The Value Of Money And What It Really Means

by Evelyn Pelczar

Money is a dependent variable that affects the many decisions people make in their lives, ranging from collegiate enrollment and job decisions to simple/major investments. Inadvertently or intentionally we make some of our biggest life decisions in accordance with money. But what makes money so fascinating? Perhaps it’s the idea that these multi-colored bills and coins in our wallets allow us to set occupational goals for future successes or squander them.

There seems to be more to the face-value of a dollar bill than at first glance. Currency, money, wealth and sometimes power, are all words used to describe the same thing; a certain acquisition of financial stability to the point of security and comfort. Now money in its physical form is paper and coins, which have a higher representation as a standard of currency within a region. This definition highlights the conventions of money in an economical way. However, money on a more intimate level comes to represent something entirely different to mankind.

Happiness can’t be bought, but show me a sad person buying a new Mercedes or BMW. The relationship between money and its owner is in how it’s handled. Money can be a gateway toward happiness and financial safety, a grave into debt and IOUs, or a lock and safe for the more greed-driven.

The value of money changes in the hands of its possessor but not in a physical manner, but a metaphysical one. As an abstract value money is infinitely malleable, represented as a symbolic entity of power, greed, happiness, security, potential and status. As purchasing or buying becomes an infinite choice, very similarly wealth takes on an infinitely different meaning in the eyes of its beholder. The influence of money is a product of its owner and its use.

My personal relationship with money is a healthy one and it represents a potential future void of financial problems and insecurities. The pot-o-gold is the goal and I’ll be damned if I let a leprechaun stop me from swimming in it. Not to be confused with greed, money has come to fuel my ambition as it does for most people who have financial goals. Unfortunately, many people try to exclude one major component of getting the big bucks; putting in the hard work.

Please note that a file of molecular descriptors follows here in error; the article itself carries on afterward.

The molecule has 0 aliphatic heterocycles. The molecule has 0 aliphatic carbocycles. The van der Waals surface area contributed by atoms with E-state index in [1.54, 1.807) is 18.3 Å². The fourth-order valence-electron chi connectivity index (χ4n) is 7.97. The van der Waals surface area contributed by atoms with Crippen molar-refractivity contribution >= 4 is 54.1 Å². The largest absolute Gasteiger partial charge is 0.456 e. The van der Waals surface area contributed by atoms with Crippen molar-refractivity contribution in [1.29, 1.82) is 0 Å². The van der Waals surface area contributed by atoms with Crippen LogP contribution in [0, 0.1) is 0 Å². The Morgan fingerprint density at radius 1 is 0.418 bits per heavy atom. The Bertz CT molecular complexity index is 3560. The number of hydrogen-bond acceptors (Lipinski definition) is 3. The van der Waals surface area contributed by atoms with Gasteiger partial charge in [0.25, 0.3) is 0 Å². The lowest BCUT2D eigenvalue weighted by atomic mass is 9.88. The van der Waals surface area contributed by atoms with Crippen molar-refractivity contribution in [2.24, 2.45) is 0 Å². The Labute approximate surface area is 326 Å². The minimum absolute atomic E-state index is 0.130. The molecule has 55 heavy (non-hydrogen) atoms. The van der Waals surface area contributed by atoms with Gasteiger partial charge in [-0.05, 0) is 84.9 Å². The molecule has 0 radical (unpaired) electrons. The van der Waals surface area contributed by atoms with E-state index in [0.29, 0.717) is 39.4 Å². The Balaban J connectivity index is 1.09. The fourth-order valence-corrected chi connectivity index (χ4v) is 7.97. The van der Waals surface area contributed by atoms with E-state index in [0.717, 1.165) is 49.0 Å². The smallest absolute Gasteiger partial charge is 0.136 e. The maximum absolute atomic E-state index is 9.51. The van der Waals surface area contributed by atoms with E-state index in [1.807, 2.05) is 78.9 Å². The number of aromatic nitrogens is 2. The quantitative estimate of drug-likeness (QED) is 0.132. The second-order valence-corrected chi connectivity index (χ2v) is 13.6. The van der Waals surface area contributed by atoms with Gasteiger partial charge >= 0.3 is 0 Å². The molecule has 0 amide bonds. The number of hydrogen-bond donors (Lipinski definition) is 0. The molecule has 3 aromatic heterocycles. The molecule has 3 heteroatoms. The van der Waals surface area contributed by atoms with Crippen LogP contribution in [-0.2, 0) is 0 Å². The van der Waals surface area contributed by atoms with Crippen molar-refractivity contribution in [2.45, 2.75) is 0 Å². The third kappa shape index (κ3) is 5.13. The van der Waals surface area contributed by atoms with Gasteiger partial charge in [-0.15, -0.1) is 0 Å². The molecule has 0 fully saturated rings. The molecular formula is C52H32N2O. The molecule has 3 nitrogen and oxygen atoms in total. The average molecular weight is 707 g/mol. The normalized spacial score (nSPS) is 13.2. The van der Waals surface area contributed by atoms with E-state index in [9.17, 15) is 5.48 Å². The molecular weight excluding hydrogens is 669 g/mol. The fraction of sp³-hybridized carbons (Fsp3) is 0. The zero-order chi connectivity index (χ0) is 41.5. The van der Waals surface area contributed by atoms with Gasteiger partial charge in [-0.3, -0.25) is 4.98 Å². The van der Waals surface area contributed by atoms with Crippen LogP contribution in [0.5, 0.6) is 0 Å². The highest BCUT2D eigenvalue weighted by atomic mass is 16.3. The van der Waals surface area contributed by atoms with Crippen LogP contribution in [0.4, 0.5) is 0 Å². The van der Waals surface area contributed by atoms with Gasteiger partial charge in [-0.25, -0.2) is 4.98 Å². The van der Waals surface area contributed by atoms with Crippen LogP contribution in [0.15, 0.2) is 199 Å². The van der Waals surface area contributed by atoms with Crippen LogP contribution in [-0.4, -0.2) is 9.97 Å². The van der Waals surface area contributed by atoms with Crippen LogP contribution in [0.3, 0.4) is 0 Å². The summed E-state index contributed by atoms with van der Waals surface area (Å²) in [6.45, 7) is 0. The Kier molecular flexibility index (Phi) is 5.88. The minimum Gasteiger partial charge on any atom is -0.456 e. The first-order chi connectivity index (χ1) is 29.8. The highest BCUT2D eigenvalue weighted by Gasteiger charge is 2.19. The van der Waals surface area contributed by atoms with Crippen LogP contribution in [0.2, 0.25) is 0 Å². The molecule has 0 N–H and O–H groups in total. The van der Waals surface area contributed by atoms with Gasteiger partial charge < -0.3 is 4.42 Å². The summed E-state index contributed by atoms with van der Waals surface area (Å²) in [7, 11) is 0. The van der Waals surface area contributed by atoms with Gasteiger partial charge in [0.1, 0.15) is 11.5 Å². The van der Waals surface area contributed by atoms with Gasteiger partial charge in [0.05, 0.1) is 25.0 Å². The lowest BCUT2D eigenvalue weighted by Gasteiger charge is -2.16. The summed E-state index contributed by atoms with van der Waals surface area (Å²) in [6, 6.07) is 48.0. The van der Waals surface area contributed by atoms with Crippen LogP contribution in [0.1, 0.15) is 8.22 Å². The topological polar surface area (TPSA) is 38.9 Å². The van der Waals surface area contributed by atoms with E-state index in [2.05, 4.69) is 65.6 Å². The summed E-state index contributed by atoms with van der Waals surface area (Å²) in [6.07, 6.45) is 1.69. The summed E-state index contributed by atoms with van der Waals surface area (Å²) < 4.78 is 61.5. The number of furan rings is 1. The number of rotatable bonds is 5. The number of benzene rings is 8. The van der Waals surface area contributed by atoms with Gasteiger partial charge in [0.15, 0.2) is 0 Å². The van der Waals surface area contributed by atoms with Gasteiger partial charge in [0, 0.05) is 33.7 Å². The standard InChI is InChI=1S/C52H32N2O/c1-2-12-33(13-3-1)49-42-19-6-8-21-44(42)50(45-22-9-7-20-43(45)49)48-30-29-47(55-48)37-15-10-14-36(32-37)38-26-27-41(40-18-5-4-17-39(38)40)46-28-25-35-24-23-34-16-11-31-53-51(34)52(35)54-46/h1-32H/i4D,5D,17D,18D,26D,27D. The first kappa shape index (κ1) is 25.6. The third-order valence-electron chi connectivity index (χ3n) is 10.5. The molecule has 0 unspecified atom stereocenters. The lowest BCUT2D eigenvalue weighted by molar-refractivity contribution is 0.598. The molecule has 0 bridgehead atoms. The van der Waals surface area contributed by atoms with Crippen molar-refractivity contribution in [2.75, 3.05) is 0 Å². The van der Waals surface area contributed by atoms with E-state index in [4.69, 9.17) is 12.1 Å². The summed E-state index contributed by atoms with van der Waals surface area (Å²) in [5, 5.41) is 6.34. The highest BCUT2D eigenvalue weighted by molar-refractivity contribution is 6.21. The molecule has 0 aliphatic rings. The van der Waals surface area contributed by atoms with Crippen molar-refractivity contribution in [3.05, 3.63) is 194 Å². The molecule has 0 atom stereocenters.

Effort, and tons of it, is almost synonymous with the acquisition of money. No one ever said being rich was going to be easy. Consequently, money represents abstractly the grueling work and dedication towards a career choice or investment in life. It has the potential to satisfy the inner goals that self-efficacy creates for us. Flipping it on its head, money has the capacity to decimate lives with debt and poverty. We all want what is at the end of the rainbow. We’re all in a race to see who can acquire the biggest pile faster than the next schmuck. But the satisfaction of working for your wealth is paramount in understanding the lessons of money.

Money simultaneously teaches humility and greed, patience and impulse, and stability and hopelessness. Dancing with money is to tango with the devil. More problems arise with the acquisition of money as its powerfully enticing forces snowball into a wrecking ball of mass enormity.

Understanding how to manage your time and money are quintessential in making sure you keep and obtain more of both. Moderation around the ideals of money-management can net the comfortable, financial result that all we entrepreneurs are looking for. Vacations on beaches, extravagant cars, you name it, if these are your “finish-lines” financially, then understanding the value of money will take you there.

Everyone has their own vision towards success. Money is not the end-all, be-all of life and happiness. Money curtails just as many failures as it does success, but how we handle and conduct ourselves with money produce the metaphysical meanings that money is to us individually and as a society.

Giving money produces just as much happiness as gaining it. Just as we all have personalities and make decisions, our personalities become reflected in how we manage our involvement with money. It can be a friend or enemy, but in a competitive world such as ours, you ought to become close friends with the “Jolly Green Giant”.

Andre Simpson | Elite.